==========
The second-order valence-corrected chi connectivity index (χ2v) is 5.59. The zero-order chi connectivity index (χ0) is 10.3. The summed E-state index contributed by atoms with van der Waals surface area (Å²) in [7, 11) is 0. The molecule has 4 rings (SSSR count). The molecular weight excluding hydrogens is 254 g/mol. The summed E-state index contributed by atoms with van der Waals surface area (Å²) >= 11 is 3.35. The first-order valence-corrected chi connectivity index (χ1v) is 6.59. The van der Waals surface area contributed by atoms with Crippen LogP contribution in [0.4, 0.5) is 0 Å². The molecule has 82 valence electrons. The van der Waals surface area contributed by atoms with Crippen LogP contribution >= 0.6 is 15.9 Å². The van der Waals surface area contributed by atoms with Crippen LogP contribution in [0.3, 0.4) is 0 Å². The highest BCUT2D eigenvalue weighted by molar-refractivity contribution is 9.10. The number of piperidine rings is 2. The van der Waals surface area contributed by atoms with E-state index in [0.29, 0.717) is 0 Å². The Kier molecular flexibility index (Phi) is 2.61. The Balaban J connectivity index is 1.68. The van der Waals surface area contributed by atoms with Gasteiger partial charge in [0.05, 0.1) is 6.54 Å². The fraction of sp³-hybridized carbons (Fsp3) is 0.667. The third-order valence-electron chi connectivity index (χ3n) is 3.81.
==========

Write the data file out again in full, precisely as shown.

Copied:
The second-order valence-corrected chi connectivity index (χ2v) is 5.59. The zero-order chi connectivity index (χ0) is 10.3. The summed E-state index contributed by atoms with van der Waals surface area (Å²) in [7, 11) is 0. The molecule has 4 rings (SSSR count). The molecular weight excluding hydrogens is 254 g/mol. The summed E-state index contributed by atoms with van der Waals surface area (Å²) >= 11 is 3.35. The first-order valence-corrected chi connectivity index (χ1v) is 6.59. The van der Waals surface area contributed by atoms with Crippen LogP contribution in [0.4, 0.5) is 0 Å². The molecule has 82 valence electrons. The van der Waals surface area contributed by atoms with Crippen LogP contribution >= 0.6 is 15.9 Å². The van der Waals surface area contributed by atoms with Crippen LogP contribution in [0.3, 0.4) is 0 Å². The highest BCUT2D eigenvalue weighted by molar-refractivity contribution is 9.10. The number of piperidine rings is 2. The van der Waals surface area contributed by atoms with E-state index in [0.29, 0.717) is 0 Å². The Kier molecular flexibility index (Phi) is 2.61. The Balaban J connectivity index is 1.68. The van der Waals surface area contributed by atoms with Gasteiger partial charge in [0.05, 0.1) is 6.54 Å². The fraction of sp³-hybridized carbons (Fsp3) is 0.667. The third-order valence-electron chi connectivity index (χ3n) is 3.81.